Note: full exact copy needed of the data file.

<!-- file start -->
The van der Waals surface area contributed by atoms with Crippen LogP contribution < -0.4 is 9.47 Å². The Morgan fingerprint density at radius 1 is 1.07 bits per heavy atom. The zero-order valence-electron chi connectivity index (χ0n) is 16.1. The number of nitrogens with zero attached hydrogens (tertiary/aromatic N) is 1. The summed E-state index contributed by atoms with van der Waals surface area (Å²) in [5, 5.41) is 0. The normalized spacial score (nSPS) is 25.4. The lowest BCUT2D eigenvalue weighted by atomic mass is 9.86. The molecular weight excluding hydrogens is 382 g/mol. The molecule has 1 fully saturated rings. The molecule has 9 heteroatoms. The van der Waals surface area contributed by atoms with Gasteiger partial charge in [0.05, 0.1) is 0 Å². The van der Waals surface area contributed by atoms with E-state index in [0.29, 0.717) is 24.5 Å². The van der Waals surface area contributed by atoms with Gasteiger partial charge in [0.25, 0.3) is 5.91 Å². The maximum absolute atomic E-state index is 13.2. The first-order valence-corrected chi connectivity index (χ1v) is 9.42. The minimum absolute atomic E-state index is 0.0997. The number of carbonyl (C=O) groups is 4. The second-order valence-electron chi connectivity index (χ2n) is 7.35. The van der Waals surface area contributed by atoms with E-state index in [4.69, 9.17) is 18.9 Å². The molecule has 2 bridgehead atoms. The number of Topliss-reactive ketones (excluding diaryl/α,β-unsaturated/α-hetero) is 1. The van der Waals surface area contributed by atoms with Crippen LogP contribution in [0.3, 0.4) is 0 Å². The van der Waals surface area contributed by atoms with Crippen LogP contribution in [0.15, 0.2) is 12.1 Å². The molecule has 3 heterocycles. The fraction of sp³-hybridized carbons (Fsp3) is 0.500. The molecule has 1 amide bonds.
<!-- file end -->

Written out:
The van der Waals surface area contributed by atoms with Crippen LogP contribution < -0.4 is 9.47 Å². The Morgan fingerprint density at radius 1 is 1.07 bits per heavy atom. The zero-order valence-electron chi connectivity index (χ0n) is 16.1. The number of nitrogens with zero attached hydrogens (tertiary/aromatic N) is 1. The summed E-state index contributed by atoms with van der Waals surface area (Å²) in [5, 5.41) is 0. The normalized spacial score (nSPS) is 25.4. The lowest BCUT2D eigenvalue weighted by atomic mass is 9.86. The molecular weight excluding hydrogens is 382 g/mol. The molecule has 1 fully saturated rings. The molecule has 9 heteroatoms. The van der Waals surface area contributed by atoms with Gasteiger partial charge in [0.05, 0.1) is 0 Å². The van der Waals surface area contributed by atoms with E-state index in [0.29, 0.717) is 24.5 Å². The van der Waals surface area contributed by atoms with Gasteiger partial charge in [0.25, 0.3) is 5.91 Å². The maximum absolute atomic E-state index is 13.2. The first-order valence-corrected chi connectivity index (χ1v) is 9.42. The minimum absolute atomic E-state index is 0.0997. The number of carbonyl (C=O) groups is 4. The second-order valence-electron chi connectivity index (χ2n) is 7.35. The van der Waals surface area contributed by atoms with E-state index in [4.69, 9.17) is 18.9 Å². The molecule has 2 bridgehead atoms. The number of Topliss-reactive ketones (excluding diaryl/α,β-unsaturated/α-hetero) is 1. The van der Waals surface area contributed by atoms with Crippen LogP contribution in [0.3, 0.4) is 0 Å². The van der Waals surface area contributed by atoms with Crippen LogP contribution in [0.15, 0.2) is 12.1 Å². The molecule has 3 heterocycles. The fraction of sp³-hybridized carbons (Fsp3) is 0.500. The molecule has 1 amide bonds.